The fourth album from Austin’s glassing is a stunning blend of atmospheric sludge with the sprawling sonics of blackened screamo. Their guitars usher in waves of beauty before beating your skull in. Haunting vocals cry out from the ether before a savage snarl responds; it’s just as emotionally heavy as it is sonically. The contrasting colors that crash down within these 10 songs showcase a new peak of mastery for the band, but just enough light shines through to make the despair carry a greater bleakness in the ringing of these wonderfully hopeless hymns. – Wil Lewellyn

Listen/Buy: Bandcamp | Amazon (vinyl)

Kim Gordon the collective review

Kim Gordon – The Collective

In the pursuit of doing whatever the hell she wants, Kim Gordon has a remarkable knack for putting out material that dances along the line between the familiar and the alien. Very much like her former band Sonic Youth, but while their trademark sounds don’t ring much here, Gordon still followed their blueprint for rock reinvention to curate The Collective: eleven tracks of headphone punishing dub and bass drops, nonchalant observational lyrics, industrial noise, and other sorts of eye-winking sinister fun. No Home Record showed flashes of the more abrasive form this second solo effort would take, with Gordon and Justin Raisen doubling down on rumbling bops for headbangers and beat lovers alike, yet remains bewildering and skronky enough to add variation across its tight runtime and leaves a permanent crease on the bridge of a listener’s nose as a parting gift. Ironically, never before has an album about a collective sounded more apt for solitary confinement. Claustrophobia rarely sounds this wonderful. – Elliot Burr

Listen/Buy: Bandcamp | Turntable Lab (vinyl)

Gouge Away Deep Sage review
Deathwish Inc.

Gouge Away – Deep Sage

Deep Sage almost didn’t happen. As vocalist Christina Michelle told Treble, the band downed tools during the pandemic and all moved to different cities. Fortunately, they regrouped and resumed work on the songs that became the fantastic, emotionally mature career high point Deep Sage. The five-piece’s signature noise punk remains (see the searing riffs of “No Release” and “Stuck In A Dream”), however tracks like “A Welcome Change” and “The Sharpening” jitter with strange, nervous energies; pent-up and primed to explode, without ever fully losing their cool. Like the rest of these visceral songs, they’re defined by conflicting emotions that feel deeply human in their complexities. – Tom Morgan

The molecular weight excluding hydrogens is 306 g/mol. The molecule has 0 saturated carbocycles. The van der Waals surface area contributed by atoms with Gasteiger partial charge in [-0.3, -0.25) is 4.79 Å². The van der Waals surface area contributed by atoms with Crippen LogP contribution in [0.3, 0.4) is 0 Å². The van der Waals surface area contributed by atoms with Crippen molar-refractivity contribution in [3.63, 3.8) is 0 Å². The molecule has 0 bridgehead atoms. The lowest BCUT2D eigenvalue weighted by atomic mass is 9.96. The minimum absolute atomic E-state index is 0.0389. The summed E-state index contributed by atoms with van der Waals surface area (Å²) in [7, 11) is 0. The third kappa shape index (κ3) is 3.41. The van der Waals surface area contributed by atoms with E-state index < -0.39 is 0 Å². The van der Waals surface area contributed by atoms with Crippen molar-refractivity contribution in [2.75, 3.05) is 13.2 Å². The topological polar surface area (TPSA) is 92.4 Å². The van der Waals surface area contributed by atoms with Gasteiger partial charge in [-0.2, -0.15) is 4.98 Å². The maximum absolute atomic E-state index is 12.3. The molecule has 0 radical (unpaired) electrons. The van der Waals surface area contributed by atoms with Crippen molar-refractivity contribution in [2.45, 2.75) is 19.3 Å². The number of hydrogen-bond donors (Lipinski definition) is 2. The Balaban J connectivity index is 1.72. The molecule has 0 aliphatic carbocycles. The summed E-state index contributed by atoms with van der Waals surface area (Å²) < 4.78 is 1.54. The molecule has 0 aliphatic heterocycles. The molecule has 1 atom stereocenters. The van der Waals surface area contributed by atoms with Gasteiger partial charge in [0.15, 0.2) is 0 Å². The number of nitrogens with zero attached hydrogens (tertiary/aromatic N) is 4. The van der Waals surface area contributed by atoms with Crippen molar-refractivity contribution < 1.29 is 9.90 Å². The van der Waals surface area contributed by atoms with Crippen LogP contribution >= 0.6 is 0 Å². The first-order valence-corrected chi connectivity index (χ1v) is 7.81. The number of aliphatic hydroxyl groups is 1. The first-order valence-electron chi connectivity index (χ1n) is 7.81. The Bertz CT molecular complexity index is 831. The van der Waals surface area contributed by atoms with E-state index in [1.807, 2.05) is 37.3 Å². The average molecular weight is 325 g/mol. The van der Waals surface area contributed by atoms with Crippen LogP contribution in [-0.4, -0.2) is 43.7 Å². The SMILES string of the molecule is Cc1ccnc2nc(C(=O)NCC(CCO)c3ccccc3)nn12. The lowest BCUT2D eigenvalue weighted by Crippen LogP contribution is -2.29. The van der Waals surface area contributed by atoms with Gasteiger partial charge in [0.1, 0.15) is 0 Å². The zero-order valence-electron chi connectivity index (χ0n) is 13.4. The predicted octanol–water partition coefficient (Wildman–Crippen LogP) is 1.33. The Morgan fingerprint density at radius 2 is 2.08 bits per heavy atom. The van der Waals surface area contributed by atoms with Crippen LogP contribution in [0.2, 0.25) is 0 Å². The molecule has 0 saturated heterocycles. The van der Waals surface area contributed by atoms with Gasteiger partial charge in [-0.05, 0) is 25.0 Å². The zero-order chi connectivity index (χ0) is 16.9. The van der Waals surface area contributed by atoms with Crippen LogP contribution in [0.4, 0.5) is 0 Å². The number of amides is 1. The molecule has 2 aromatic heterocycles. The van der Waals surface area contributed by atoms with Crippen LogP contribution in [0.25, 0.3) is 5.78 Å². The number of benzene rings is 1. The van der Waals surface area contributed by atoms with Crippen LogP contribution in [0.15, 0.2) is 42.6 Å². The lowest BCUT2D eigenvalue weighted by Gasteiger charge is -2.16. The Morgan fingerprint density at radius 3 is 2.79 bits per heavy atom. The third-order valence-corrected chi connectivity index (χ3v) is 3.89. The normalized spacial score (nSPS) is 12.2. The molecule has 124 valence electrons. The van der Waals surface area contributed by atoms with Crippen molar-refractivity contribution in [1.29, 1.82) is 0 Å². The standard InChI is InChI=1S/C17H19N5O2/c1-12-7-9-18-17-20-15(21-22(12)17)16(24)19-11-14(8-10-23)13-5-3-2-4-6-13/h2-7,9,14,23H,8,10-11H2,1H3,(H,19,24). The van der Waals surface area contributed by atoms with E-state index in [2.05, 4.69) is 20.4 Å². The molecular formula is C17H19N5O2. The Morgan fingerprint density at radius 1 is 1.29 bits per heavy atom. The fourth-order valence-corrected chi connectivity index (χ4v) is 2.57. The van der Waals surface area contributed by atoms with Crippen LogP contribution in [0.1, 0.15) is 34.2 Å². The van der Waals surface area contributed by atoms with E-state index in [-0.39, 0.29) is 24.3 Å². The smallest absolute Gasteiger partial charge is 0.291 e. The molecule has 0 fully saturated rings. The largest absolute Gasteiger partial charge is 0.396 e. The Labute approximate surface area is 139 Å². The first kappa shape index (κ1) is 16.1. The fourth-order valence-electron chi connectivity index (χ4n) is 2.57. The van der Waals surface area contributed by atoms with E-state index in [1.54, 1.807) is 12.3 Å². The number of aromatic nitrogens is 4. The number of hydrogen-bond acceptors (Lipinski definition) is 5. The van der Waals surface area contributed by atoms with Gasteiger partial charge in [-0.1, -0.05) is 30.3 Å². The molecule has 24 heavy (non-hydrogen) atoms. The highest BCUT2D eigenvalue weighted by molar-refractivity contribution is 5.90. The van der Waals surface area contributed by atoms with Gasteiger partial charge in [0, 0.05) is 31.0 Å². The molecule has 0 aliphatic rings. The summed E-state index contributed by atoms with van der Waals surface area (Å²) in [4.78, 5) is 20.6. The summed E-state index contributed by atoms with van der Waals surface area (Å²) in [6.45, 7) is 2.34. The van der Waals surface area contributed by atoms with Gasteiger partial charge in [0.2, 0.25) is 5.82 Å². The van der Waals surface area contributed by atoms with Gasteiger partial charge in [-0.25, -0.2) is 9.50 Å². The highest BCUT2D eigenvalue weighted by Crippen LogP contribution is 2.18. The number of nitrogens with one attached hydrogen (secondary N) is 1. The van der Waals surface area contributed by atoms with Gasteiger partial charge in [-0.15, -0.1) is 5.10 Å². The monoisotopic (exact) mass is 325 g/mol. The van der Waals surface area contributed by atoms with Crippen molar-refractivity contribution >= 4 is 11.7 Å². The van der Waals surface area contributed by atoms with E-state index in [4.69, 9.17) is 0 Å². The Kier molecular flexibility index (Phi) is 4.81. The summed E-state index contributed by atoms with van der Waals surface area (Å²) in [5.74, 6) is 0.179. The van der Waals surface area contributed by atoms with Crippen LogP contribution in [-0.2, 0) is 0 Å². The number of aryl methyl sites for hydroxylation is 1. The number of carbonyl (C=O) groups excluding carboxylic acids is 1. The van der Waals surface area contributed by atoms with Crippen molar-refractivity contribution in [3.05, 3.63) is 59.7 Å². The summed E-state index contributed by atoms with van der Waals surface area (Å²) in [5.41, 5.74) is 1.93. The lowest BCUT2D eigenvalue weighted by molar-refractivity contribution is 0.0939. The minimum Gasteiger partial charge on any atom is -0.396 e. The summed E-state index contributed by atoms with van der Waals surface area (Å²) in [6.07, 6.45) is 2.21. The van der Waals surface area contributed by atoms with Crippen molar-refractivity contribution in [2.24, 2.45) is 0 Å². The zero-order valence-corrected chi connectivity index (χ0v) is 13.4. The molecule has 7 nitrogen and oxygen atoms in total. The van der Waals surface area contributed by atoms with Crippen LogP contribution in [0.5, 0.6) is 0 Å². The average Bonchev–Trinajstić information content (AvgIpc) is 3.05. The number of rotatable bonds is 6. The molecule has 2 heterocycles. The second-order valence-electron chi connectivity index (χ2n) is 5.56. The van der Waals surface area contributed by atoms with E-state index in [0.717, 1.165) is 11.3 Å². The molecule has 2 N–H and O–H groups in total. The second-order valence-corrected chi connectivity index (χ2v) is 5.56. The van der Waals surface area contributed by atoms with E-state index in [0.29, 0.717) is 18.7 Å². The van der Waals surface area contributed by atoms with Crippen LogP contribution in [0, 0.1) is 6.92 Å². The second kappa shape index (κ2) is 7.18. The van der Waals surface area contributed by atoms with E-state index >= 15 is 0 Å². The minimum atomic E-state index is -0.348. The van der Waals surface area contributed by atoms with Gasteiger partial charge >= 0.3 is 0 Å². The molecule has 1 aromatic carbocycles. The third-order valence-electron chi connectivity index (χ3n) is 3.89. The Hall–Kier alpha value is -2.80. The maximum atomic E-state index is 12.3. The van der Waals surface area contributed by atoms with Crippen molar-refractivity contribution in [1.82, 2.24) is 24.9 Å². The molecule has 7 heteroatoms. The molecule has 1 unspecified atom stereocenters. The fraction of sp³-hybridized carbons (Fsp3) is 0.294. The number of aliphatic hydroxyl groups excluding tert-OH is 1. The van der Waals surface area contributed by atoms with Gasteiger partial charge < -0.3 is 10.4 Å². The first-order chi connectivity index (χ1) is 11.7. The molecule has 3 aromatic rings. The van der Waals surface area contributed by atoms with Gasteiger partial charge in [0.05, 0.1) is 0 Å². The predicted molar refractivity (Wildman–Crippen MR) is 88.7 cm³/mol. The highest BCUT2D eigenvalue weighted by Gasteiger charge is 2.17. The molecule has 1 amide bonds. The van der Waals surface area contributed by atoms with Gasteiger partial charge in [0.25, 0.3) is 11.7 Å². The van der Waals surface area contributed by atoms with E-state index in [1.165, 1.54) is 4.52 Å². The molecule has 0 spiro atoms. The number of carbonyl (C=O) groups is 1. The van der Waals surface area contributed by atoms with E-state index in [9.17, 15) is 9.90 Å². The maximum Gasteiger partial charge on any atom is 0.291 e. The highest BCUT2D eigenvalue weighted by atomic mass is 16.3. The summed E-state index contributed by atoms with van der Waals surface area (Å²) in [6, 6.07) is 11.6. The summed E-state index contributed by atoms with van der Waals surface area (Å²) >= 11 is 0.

Read More: Gouge Away choose a new path

Listen/Buy: Bandcamp | Rough Trade (vinyl)

best albums of 2024 so far - Mary Halvorson

Mary Halvorson – Cloudward

Veteran jazz guitarist Mary Halvorson has released nearly three dozen studio albums as bandleader or collaborator, but her exploratory spirit remains ever curious, ever wandering, on her 35th, Cloudward. Curiously melodic yet often alien in its mode of communication, the album sometimes feels like a new survey of the lunar landscapes of Sun Ra’s most prolific periods, or a somewhat less intense descendent of Eric Dolphy’s Out to Lunch!—to which Patricia Brennan’s vibraphone plays a significant role. Never as scorching as free jazz, but rarely familiar or comforting, Cloudward is a glorious ascent to a strange and fascinating realm. -Jeff Terich

Listen/Buy: Bandcamp | Rough Trade (vinyl)

HEALTH Rat Wars review
Loma Vista

HEALTH – Rat Wars

This release fell into the great temporal purgatory formed by the music industry and music press, released so close to the end of a calendar year that it missed being considered for best-of accolades for that year. So let’s try to rectify that and give this LA band some proper curatorial flowers in 2024 for their December 2023 album RAT WARS. It finds them—and us—fully immersed in dizzying advocacy for darkwave. Jake Duzsik’s breathy, detached vocals would fit perfectly into shoegaze and dream pop were his bandmates and guests (Youth Code, Godflesh) not also content to drill deep into EBM and industrial-music bedrock. It’s a buzzing, screaming peak of HEALTH’s work on structuring noise and dusting it with melody to reach entertaining ends. – Adam Blyweiss

Read More: HEALTH on finding new frontiers through collaboration

Listen/Buy: Bandcamp | Turntable Lab (vinyl)